Specialist Ship's Diver

After the war the blocked seaways and harbours of the world had to be cleared.
Vic Sperdutti was a salvage diver undertaking this dangerous task.

By Jim Dyer
First published in the Western Mail 1988

© Jim Dyer 2012

When fully incarcerated in his heavy diving-suit Vic Sperdutti resembled a creature from 20000 Leagues Under The Sea. Sealed from the outside world it was heavy enough to keep the strongest of men affixed to the sea bed - 180 lbs in all.

The helmet and corselet weighed 45 lbs, each boot 22 lbs and 22lb weights on the chest and back. This was standard diving gear towards the end of the war and when the Royal Navy realised there was a shortage of salvage divers, 23 year-old Vic Sperdutti volunteered for training.

Over the years dressed up in his diving gear became second nature and as an expert, his services were in demand.

Vic Sperdutti preparing to dive
Preparing to dive, Vic Sperdutti dons the helmet and corselet weighing 45lbs,
boots 44lbs with added weights on the chest and back the total weight of the diving suit is 180 lbs.
This was the standard Royal Navy diving gear towards the end of World War II.
Pictures from a photocopy of the 1988 Western Mail article.

Vic, of Italian descent, is well-known in Newport and has a calm personality, a great asset for a diver alone fathoms beneath the surface. Until recently retiring in 1986, he was the popular landlord of he Church House used once by the famous tramp poet W. H. Davies. Now living in Ridgeway he maintained friends with old shipmates and keeps a keen interest in the sea.

Divers' Training

In 1938 Vic trained as a rating engineer on the 'stone frigate', HMS Drake and it took him six weeks chasing around the Chinese coast before catching up with his first posting aboard the cruiser HMS Dorsetshire, Shanghai.

Later in the Atlantic he helped to fish-out survivors of the Bismarck, but left the ship shortly before she was sunk by the Japanese off Ceylon.

He joined the monitor, HMS Roberts bombarding at the invasion of Salerno and Anzio but left the ship to take-up diving when it returned for the Normandy landings.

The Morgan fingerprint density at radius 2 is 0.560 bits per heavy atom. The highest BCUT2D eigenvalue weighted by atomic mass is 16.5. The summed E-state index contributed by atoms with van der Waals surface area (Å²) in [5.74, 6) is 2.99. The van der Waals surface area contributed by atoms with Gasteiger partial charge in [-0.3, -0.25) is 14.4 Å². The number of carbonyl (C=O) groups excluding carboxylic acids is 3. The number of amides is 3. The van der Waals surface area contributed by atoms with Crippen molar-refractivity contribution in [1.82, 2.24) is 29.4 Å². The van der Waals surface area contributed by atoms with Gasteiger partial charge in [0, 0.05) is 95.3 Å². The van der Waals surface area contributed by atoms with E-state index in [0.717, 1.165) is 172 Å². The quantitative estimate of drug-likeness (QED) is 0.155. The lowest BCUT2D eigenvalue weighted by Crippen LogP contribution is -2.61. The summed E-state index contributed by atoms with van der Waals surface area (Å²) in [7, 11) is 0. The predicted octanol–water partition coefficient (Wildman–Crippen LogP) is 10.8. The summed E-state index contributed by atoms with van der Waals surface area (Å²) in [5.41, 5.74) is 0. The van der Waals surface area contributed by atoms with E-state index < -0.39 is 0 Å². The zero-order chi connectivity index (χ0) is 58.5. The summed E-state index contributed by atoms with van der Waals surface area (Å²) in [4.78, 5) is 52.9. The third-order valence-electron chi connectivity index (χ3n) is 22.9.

Vic trained at the Royal Navy diving school in Alexandria where the rules of good and safe diving were pumped into him. From this start he was able to help shift wrecks all over the Mediterranean often working with explosives.

His training was thorough and claustrophobic and the prospect of being helplessly stuck on the seabed held no terrors for him. 'We had such a long training that getting in and out of the suit was easy. We were taught how to dress and the right things to do. The value of safety was drilled into us.'

Diving in the Mediterranean

His first diving job was at Metruh, west of Alexandria, where the team worked from the salvage tug Prince Salvor. They raised a German merchantman, the Brook, which was riddled with shell holes and blocking the harbour. Once above water the gutsy tug towed the wreck to Tobruk where it was used by the RAF for target practice. He compared walking on the bottom in the heavy suit as struggling against a severe wind, but there were dangers particularly if the diver’s airline snagged or the wrecks shifted.

'You have to be careful inside a ship and watch your lines do not get tangled. Sometimes we were working in pitch darkness and your lifeline is essential to find your way back.'

On one occasion Vic was working below when he felt his airline being constricted caused by the ammunition barge above moving towards the tug and compressing the lines. In a typical Sperdutti fashion he kept calm and traced the fault back.

Some of his fellow divers were not so lucky. One was killed in Malta raising the Tribal class destroyer, Maori, bombed in 1942 when his airline was cut. Another was killed carrying out a patching repair his diving suit sleeve ripped off and asphyxiated him.

Back in Alexandria he helped to raise and cut-up two trawlers. On the Greek island of Kithira they lifted the French ship Pierre Gabalt which had ran aground. 'I was sent down to shut-off the deep tanks. We pumped her out until she floated and towed her to Pirheus.'

He was then down in Salonika, northern Greece, to shift the Borgas which the Germans had sank to hamper the invading allied army. Dockside cranes had been toppled on to her as well and it took six months to cut her up.

At Tobruk they spent some time surveying the numerous wrecks and damage around the port and at Benghazi he helped construct a jetty into the harbour. At Malta he pumped out a floating dock working with burners, patching and sealing.

The ports of call for a diver are varied, and closer to home in southern Ireland he found himself helping to untangle the screws of minesweepers. Off Scotland he was patching the old battleship Nelson being used for bomb penetration practice by the RAF before towing her to the scrapyard.

After 1949

Vic qualified as a first class diver at the end of 1949 and joined the cruiser HMS Newcastle at Malta as ship's diver. He voyaged the Med again, periodically inspecting the underside of the ship and training the crew. If anything lost overboard he was sent down to retrieve it.

Before leaving the service in the early 'fifties he joined the naval diving school as an instructor passing-on the skills he had learnt. When he first entered the Royal Navy he recalls the words of an officer present when he passed the swimming test.

'Go through your time as cool and calm as this and you will have nothing to worry about'. Fitting encouragement for a young rating who has never found time to search the seabed for treasure as there was too much work to be done.

Jim Dyer - 25th December 2011


First published in Western Mail in 1988